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How to Manage Costs in Firebase

Episode 125 written by Jeff Delaney
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Health Check: This lesson was last reviewed on and tested with these packages:

  • Angular v6.1
  • RxJS v6.2
  • AngularFire2 v5.0.0-rc.11

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Source code for How to Manage Costs in Firebase on Github

The cloud can be expensive, especially if you fail to optimize your app for the provider’s pricing model. What’s worse is that you won’t feel pricing spikes until your app gets popular, at which point your life will be in total chaos. When your app starts going viral, your costs will increase by the second, so it’s best to make these optimizations early in the game.

This lesson was inspired by a recent article How we spent 30k USD in Firebase in less than 72 hours by Nicholas Contreras. Give it a read, but basically they had one bad line of code that caused their Firestore reads to go into the multi-billion range with about 2 million daily active users.

A demo for controling costs in Firebase and Firestore

Step 1 - Use Budget Alerts

Get notified before your costs grow out of control by setting up a budget alert in the GCP console. You don’t want to wait a full month if your app is accruing costs at $600/hr.

how to setup a gcp budget alert

Step 2 - Clientside Optimization

The first place to make optimizations is on the client. An optimized app should make only one request to Firebase per unique data source - don’t make redundant requests to the backend for the same data. It’s common to see multiple components request the same document or collection, each firing off their own read operation to Firestore. When you scale up to millions of requests, these extra reads will double your baseline costs N times, where N is the number of redundant reads that exist in your code.

Bad Code

The code below creates three different Observables, even though they all rely on the same donations collection.

// First
this.donations = afs.collection('donations').valueChanges()

// Second = afs.collection('donations').valueChanges().pipe(
map(arr => arr.reduce((total, current) => total + current.amount, 0))

// Third
this.average = afs.collection('donations').valueChanges().pipe(
arr =>
arr.reduce((total, current) => total + current.amount, 0) / arr.length

Optimized Code

RxJS and Angular makes it easy to share data among multiple subscribers. By just piping in the shareReplay operator we can multicast and cache the last emitted value with as many subscribers as we need.

Need to share data among multiple components? Create this Observable in a service and inject it as singleton.

// Source
this.source = afs.collection('donations').valueChanges().pipe(shareReplay(1));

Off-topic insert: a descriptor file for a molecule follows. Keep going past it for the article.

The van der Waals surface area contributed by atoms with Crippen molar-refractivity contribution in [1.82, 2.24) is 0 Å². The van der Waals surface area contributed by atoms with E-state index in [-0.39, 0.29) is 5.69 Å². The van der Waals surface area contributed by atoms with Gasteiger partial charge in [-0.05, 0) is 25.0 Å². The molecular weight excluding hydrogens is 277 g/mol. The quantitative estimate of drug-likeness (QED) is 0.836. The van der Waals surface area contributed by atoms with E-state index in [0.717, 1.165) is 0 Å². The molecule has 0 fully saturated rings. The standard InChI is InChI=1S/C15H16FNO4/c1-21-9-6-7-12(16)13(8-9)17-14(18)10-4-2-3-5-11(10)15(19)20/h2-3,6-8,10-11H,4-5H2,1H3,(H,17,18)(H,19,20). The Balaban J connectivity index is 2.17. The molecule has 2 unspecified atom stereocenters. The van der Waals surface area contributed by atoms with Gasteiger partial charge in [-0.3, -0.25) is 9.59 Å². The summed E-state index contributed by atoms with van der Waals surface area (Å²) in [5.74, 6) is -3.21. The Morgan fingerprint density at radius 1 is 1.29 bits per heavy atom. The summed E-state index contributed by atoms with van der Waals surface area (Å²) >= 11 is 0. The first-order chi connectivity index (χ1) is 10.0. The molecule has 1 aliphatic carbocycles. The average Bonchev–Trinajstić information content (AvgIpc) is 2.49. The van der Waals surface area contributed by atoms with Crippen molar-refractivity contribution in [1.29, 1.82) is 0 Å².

// Sharing = this.source.pipe(...);

// Sharing
this.average = this.source.pipe(...)

Outside of RxJS, there are other ways to achieve similar behavior. But the general idea is to make requests to Firebase once, then share this single source across all views that need it.

Step 3 - Data Aggregation

The most powerful cost optimizations you can make are on the server by duplicating and aggregating data to fit the UI live a glove. A common strategy is to aggregate statistics about a collection after a new document is added to it. You can also duplicate a handful of documents into an embedded array to have a single document that contains the last 10 documents, thus reducing ten reads per user to just one.

You might be surprised at how easy this is to implement with a Cloud Function. Let’s imagine we have a collection of donations, but our UI needs to show the total amount and average donation across this collection. The function below will run after each new donation is created, then update a separate document with the new totals. The aggregation doc is what we read in the UI.

const functions = require('firebase-functions');
const admin = require('firebase-admin');

const db = admin.firestore();

exports.aggregate = functions.firestore
.document('donations/{donationId}', ).onCreate(async(snapshot, context) => {

const donation =;

const aggRef = db.doc('aggregation/donations');

const aggDoc = await aggRef.get();
const aggData =;

// Aggregate New Data

const next = {
total: + donation.amount,
count: aggData.count + 1,
last5: [donation, ...aggData.last5.slice(0, 4)]

return aggRef.set(next)


We now only need one document read per visitor, as opposed thousands per visitor when totaling up the collection clientside. Not only is this faster, but it could save tens of thousands of dollars in read costs.

Had the startup company used aggregation from the start, their Firebase costs would have been reduced from $30K to just $25 - a savings of 99.9%.

Pricing on Blaze updated for data aggregation plan